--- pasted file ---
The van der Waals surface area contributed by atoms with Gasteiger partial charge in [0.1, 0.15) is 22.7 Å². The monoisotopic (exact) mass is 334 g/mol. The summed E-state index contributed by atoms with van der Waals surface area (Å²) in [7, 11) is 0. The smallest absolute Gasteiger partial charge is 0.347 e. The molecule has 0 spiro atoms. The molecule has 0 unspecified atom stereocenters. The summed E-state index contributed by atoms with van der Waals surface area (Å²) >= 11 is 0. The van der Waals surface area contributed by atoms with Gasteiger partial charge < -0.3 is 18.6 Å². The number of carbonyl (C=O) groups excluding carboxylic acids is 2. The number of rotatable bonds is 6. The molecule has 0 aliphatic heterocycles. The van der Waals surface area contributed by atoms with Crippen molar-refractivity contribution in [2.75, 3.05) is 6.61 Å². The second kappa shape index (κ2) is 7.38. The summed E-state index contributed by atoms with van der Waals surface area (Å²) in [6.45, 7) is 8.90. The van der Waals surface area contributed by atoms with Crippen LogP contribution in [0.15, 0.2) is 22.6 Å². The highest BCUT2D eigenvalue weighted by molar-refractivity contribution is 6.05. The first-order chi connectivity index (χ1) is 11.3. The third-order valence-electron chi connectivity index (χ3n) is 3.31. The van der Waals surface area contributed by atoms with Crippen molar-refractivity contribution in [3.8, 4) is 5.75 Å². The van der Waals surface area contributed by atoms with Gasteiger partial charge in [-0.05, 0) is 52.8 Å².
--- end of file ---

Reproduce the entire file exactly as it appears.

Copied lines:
The van der Waals surface area contributed by atoms with Gasteiger partial charge in [0.1, 0.15) is 22.7 Å². The monoisotopic (exact) mass is 334 g/mol. The summed E-state index contributed by atoms with van der Waals surface area (Å²) in [7, 11) is 0. The smallest absolute Gasteiger partial charge is 0.347 e. The molecule has 0 spiro atoms. The molecule has 0 unspecified atom stereocenters. The summed E-state index contributed by atoms with van der Waals surface area (Å²) >= 11 is 0. The van der Waals surface area contributed by atoms with Gasteiger partial charge < -0.3 is 18.6 Å². The number of carbonyl (C=O) groups excluding carboxylic acids is 2. The number of rotatable bonds is 6. The molecule has 0 aliphatic heterocycles. The van der Waals surface area contributed by atoms with Crippen molar-refractivity contribution in [2.75, 3.05) is 6.61 Å². The second kappa shape index (κ2) is 7.38. The summed E-state index contributed by atoms with van der Waals surface area (Å²) in [6.45, 7) is 8.90. The van der Waals surface area contributed by atoms with Crippen LogP contribution in [0.15, 0.2) is 22.6 Å². The highest BCUT2D eigenvalue weighted by molar-refractivity contribution is 6.05. The first-order chi connectivity index (χ1) is 11.3. The third-order valence-electron chi connectivity index (χ3n) is 3.31. The van der Waals surface area contributed by atoms with Crippen molar-refractivity contribution in [3.8, 4) is 5.75 Å². The van der Waals surface area contributed by atoms with Gasteiger partial charge in [-0.05, 0) is 52.8 Å².